If you’ve already started planning for what will happen to your assets after you’ve passed away, you’ve definitely made a wise decision. However, many Tennessee residents forget that the majority of their business and personal finances are conducted electronically in today’s modern world.
If you’re among the many people who own digital assets, it’s important to make it possible for your loved ones to access your accounts. Read on to learn how to deal with estate planning for the digital era.
What are digital assets?
Digital assets could have monetary value, such as bitcoin, online investments or bank accounts, and domain names. Some of your digital assets may not have a monetary value, but ensuring that your loved ones have access to them might be important. Examples of these digital assets might include:
- Social media accounts
- Digital photos and videos
- Blog content
- Genealogy information
How can you protect your digital assets through an estate plan?
Digital estate planning involves organizing all of your digital assets and making formal arrangements about what should happen to that property upon your death. When creating a digital estate plan, you should think about items like your computer, external hard drive, smart phone, tablet and digital camera.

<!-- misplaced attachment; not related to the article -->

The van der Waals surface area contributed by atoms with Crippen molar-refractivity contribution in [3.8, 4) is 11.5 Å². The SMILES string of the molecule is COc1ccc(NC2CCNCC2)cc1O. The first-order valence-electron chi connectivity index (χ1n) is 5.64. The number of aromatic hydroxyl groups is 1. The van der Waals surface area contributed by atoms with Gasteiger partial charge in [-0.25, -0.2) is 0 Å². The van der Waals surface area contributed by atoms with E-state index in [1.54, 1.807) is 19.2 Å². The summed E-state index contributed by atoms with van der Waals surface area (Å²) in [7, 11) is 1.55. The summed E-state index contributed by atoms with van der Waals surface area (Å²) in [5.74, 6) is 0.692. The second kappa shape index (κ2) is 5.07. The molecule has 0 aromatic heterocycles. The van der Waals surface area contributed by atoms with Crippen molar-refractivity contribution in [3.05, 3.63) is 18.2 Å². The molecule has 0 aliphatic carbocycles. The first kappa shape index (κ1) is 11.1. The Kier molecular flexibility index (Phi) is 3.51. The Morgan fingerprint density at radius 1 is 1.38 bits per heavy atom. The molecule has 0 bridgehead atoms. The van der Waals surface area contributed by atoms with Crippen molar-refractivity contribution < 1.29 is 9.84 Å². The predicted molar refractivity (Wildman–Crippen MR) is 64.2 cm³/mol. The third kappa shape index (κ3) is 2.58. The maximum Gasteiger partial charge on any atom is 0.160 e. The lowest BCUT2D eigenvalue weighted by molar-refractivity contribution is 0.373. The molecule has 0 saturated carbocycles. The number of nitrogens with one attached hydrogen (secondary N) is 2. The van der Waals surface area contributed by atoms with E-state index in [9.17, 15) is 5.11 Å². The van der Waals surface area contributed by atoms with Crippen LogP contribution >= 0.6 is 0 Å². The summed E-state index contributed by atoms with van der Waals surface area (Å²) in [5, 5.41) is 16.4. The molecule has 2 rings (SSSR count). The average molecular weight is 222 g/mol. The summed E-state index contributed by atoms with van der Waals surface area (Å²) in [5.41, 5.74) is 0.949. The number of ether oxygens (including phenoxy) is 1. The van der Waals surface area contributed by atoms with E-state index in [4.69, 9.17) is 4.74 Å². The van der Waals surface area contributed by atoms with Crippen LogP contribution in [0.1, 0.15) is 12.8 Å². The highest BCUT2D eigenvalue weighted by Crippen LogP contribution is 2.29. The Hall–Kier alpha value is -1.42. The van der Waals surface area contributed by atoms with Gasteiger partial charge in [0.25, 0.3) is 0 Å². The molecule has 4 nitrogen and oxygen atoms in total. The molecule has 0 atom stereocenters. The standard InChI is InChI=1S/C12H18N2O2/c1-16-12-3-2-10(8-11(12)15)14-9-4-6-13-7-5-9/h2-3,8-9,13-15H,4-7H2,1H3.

After you’ve made a list of your digital assets, write down your login details and passwords so family members will have access to them. If you store data in the cloud, back it up on your laptop or external storage device. Just make sure that you provide instructions to the executor of your will about how to access your laptop.
Who can you contact for help?
Since digital estate planning is a relatively new area of law, it can be difficult to make sure you have everything in order on your own. Consider speaking to an experienced estate planning attorney who may be able to help you develop a customized plan.